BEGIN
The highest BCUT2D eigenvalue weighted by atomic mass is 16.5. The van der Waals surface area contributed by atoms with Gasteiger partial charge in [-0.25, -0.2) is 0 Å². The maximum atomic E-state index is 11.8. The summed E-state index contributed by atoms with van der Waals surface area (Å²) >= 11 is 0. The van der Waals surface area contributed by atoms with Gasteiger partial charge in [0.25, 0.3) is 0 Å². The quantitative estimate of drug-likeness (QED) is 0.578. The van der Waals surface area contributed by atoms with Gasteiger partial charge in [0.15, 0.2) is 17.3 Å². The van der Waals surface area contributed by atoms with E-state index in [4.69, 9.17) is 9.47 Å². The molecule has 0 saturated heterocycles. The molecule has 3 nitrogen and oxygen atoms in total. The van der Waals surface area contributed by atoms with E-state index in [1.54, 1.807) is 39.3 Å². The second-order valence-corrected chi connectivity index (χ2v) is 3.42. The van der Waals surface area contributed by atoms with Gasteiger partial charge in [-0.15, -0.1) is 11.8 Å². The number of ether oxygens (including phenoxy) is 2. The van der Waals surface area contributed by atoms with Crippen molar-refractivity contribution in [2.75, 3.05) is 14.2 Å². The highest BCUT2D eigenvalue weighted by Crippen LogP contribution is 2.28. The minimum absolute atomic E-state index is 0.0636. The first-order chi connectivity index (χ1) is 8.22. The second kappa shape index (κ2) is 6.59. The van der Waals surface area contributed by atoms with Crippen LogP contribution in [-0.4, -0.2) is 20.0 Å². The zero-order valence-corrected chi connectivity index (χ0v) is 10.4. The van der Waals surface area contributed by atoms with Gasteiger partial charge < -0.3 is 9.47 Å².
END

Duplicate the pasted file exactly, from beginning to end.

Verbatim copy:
The highest BCUT2D eigenvalue weighted by atomic mass is 16.5. The van der Waals surface area contributed by atoms with Gasteiger partial charge in [-0.25, -0.2) is 0 Å². The maximum atomic E-state index is 11.8. The summed E-state index contributed by atoms with van der Waals surface area (Å²) >= 11 is 0. The van der Waals surface area contributed by atoms with Gasteiger partial charge in [0.25, 0.3) is 0 Å². The quantitative estimate of drug-likeness (QED) is 0.578. The van der Waals surface area contributed by atoms with Gasteiger partial charge in [0.15, 0.2) is 17.3 Å². The van der Waals surface area contributed by atoms with E-state index in [4.69, 9.17) is 9.47 Å². The molecule has 0 saturated heterocycles. The molecule has 3 nitrogen and oxygen atoms in total. The van der Waals surface area contributed by atoms with E-state index in [1.54, 1.807) is 39.3 Å². The second-order valence-corrected chi connectivity index (χ2v) is 3.42. The van der Waals surface area contributed by atoms with Gasteiger partial charge in [-0.15, -0.1) is 11.8 Å². The number of ether oxygens (including phenoxy) is 2. The van der Waals surface area contributed by atoms with Crippen molar-refractivity contribution in [2.75, 3.05) is 14.2 Å². The highest BCUT2D eigenvalue weighted by Crippen LogP contribution is 2.28. The minimum absolute atomic E-state index is 0.0636. The first-order chi connectivity index (χ1) is 8.22. The second kappa shape index (κ2) is 6.59. The van der Waals surface area contributed by atoms with Crippen LogP contribution in [-0.4, -0.2) is 20.0 Å². The zero-order valence-corrected chi connectivity index (χ0v) is 10.4. The van der Waals surface area contributed by atoms with Gasteiger partial charge < -0.3 is 9.47 Å².